Advertisers have quickly realised the potential of neuromarketing. Some movie distributor or other wanted us to use it while I was doing my PhD, but we couldn’t turn the images around quickly enough for their deadline (fMRI takes time — or used to, anyway). Coca-Cola did it, though I’m not sure they controlled for the fact that caffeine can act as a vasoconstrictor. Anyway, get used to those images of brains, because they’re here to stay — at least until we find the Next Shiny Thing.

Here’s my sad realisation of the week: education, which has been a bit slow to adopt technology but is finally waking up to neuroscience — education is taking advantage of our human weakness for experts and shiny-looking science.

The other morning, I worked myself up into a fine old froth over a website* written by someone with impeccable educational credentials, that seems to exist for the sole purpose of encouraging people to consider neuroscience (and related fields) when constructing the educational experience. I mean, this site is clearly out to make the world — and education in particular — a better place. A place informed by science.

Criticising this site would be like kicking a well-meaning little old lady, right?

Well, I’m gonna.

(Disclaimer: I would never kick old ladies, and what you do in your own time is your business — but if I find out you are spending it kicking little old ladies, I am going to come over there and Have Words.)

The big, insidious problem at the interface between neuroscience and education is that there are many people talking the talk, but not so many walking the walk. Like the old Far Side cartoon, when I see websites like this, all I hear is:

blah blah blah blah neuro blah blah blah blah education blah blah blah neuro neuro neuro!!!!!111!!11! education education neuro blah blah blah blah neuro!!

This specific website was a prime example: lip-service to informing education through neuroscience: pages and pages. Evidence and specific examples of how this can be done: zip. Nada. Nothing.

This little old lady’s been feeding the urban pigeons, a kindly but perhaps misguided act. She’s been siphoning off her pension to fund an underground fascist group on whom she dotes, because they seem like such nice, polite boys. She looks so sweet, but she’s actually perpetuating harm, because educators everywhere are losing their grip on the need to use science and evidence responsibly. If their role models don’t do it, why should they?

It would be okay — and so would my blood pressure — if this were an isolated example (goodness knows the ‘Net has its share of crazies), but it isn’t. Online educators are obsessed with neuroscience, but often don’t clarify the relationship between the educational practices they espouse and the neuroscience fairy-dust they are currently sprinkling over everything. Evidence, people. Evidence and concrete examples.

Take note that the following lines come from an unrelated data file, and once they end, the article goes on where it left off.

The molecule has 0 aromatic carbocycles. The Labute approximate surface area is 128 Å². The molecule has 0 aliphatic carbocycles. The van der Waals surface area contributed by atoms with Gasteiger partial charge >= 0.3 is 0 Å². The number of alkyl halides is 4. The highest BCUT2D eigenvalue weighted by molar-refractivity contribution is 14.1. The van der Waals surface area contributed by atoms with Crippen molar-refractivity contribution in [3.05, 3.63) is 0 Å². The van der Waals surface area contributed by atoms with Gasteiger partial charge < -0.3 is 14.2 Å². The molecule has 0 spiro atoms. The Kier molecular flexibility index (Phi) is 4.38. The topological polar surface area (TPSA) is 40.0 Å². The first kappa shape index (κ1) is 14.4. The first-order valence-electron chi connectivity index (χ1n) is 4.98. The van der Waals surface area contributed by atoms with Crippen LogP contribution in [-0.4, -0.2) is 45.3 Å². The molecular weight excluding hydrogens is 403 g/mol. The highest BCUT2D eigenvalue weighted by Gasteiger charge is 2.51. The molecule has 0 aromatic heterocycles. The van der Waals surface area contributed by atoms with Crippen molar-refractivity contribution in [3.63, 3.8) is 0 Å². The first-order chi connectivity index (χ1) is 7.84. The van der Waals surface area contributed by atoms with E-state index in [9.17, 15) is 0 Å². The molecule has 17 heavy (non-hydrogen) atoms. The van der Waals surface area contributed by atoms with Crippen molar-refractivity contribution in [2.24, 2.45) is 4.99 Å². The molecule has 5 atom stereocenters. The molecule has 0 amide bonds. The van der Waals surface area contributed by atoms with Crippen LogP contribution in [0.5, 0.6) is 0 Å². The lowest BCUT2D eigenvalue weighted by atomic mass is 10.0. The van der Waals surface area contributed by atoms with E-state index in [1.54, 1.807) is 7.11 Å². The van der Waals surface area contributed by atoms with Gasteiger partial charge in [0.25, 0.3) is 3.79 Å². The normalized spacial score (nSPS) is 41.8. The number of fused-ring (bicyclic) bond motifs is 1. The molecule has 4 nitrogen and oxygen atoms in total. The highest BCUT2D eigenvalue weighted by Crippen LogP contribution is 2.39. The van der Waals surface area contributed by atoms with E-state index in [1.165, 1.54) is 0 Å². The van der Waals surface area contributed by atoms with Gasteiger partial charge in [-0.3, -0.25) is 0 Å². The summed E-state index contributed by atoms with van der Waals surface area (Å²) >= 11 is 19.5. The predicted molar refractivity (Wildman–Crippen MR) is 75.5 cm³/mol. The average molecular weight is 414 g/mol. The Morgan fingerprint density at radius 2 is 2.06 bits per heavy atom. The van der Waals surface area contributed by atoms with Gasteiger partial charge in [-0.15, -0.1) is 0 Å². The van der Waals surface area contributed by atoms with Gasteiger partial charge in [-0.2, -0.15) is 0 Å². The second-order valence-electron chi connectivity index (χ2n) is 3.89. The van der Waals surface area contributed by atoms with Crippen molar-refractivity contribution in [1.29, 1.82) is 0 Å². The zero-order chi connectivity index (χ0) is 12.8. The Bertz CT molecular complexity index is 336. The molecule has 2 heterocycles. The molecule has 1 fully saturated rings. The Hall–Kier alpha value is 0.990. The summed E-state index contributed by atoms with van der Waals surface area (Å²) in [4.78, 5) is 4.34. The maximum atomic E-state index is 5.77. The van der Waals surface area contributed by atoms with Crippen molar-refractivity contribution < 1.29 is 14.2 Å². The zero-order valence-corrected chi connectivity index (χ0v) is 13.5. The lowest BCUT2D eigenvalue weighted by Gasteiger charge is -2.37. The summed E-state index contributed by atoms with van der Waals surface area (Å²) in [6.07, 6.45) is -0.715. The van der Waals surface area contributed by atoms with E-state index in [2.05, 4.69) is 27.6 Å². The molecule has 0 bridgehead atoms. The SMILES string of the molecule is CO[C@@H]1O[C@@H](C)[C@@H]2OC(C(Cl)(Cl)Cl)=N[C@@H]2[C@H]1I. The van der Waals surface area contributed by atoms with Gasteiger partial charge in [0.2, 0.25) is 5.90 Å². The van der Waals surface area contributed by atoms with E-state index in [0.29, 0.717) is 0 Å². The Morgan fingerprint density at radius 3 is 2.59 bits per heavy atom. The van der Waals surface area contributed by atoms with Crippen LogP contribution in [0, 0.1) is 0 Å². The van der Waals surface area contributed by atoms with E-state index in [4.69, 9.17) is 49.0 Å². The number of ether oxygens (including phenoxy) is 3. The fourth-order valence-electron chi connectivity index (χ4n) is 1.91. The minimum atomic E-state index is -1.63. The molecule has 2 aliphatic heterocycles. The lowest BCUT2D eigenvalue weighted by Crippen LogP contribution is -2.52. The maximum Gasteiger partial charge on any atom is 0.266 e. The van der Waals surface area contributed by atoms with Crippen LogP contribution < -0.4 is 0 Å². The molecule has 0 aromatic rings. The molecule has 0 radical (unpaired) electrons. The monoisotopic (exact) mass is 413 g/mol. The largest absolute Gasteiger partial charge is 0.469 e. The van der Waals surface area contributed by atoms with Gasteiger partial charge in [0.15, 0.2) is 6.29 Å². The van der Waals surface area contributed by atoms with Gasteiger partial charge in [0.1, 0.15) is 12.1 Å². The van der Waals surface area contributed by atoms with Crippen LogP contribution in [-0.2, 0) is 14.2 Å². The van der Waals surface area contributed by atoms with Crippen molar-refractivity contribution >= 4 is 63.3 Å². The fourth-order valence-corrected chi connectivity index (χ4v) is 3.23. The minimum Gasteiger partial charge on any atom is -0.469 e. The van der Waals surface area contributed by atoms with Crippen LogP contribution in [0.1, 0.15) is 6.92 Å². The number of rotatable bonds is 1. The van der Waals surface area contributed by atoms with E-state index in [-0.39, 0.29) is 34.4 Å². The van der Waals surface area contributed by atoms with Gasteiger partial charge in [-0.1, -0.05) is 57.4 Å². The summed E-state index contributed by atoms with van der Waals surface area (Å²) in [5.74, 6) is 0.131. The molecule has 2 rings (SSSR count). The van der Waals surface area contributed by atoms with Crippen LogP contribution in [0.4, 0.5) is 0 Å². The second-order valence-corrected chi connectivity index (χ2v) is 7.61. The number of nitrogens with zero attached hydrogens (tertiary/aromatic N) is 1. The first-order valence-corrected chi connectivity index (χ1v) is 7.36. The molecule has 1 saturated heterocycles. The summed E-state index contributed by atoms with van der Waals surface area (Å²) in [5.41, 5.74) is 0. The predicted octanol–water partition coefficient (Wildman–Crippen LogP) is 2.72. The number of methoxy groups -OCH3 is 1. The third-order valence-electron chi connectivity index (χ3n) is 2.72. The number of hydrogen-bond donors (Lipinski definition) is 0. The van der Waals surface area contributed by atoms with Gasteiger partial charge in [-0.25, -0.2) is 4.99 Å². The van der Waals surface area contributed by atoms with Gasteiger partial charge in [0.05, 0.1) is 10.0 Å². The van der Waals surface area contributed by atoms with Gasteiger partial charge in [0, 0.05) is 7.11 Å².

In a crankier moment earlier this week, I wrote:

You don’t get to co-opt my science without following its rules.

And the #1 rule of my science is this: show me the evidence.

Maybe this is too harsh. There are issues here about elitism and the availability of expertise: if neuroscience isn’t your background, isn’t it a bit unreasonable to expect you to understand it and write about it coherently?

Well, maybe. Certainly it seems unfair for the taxpayer to fund education and get nothing back — we need to make academic findings easier to access and easier for the layperson to understand, rather than hiding everything behind a journal paywall. But also, I think it’s incumbent on those of us who do speak neuroscience to educate those who don’t — not just about our findings, but also about responsible interpretation of those findings.

Last thing. A couple of weeks ago, I spoke at TCUK09 about how bullet-point-loaded slides might be less memorable than sparser slides . (Olivia Mitchell has a great summary of the research here).

Reponses to our work have been either:

1. “Fantastic — finally evidence for something we’ve known or suspected all along!”


2. “Hi. I work for X, selling Y, and I wonder if you can tell me/are interested in … ”

But overwhelmingly, it has been (1).

I think this is really positive — that people do actually get excited about evidence. And I think we can, and should, build on that willingness to be excited by scientific data, until it becomes unremarkable that non-experts are capable of critically evaluating scientific arguments.


* I won’t link to it here, because I don’t wish to offend anyone or start some kind of internet tiff** — and besides, there are many such sites out there, so why single one out?

** tiff, for those of you younger than 30, has other meanings besides ‘a graphics file format you almost never use’.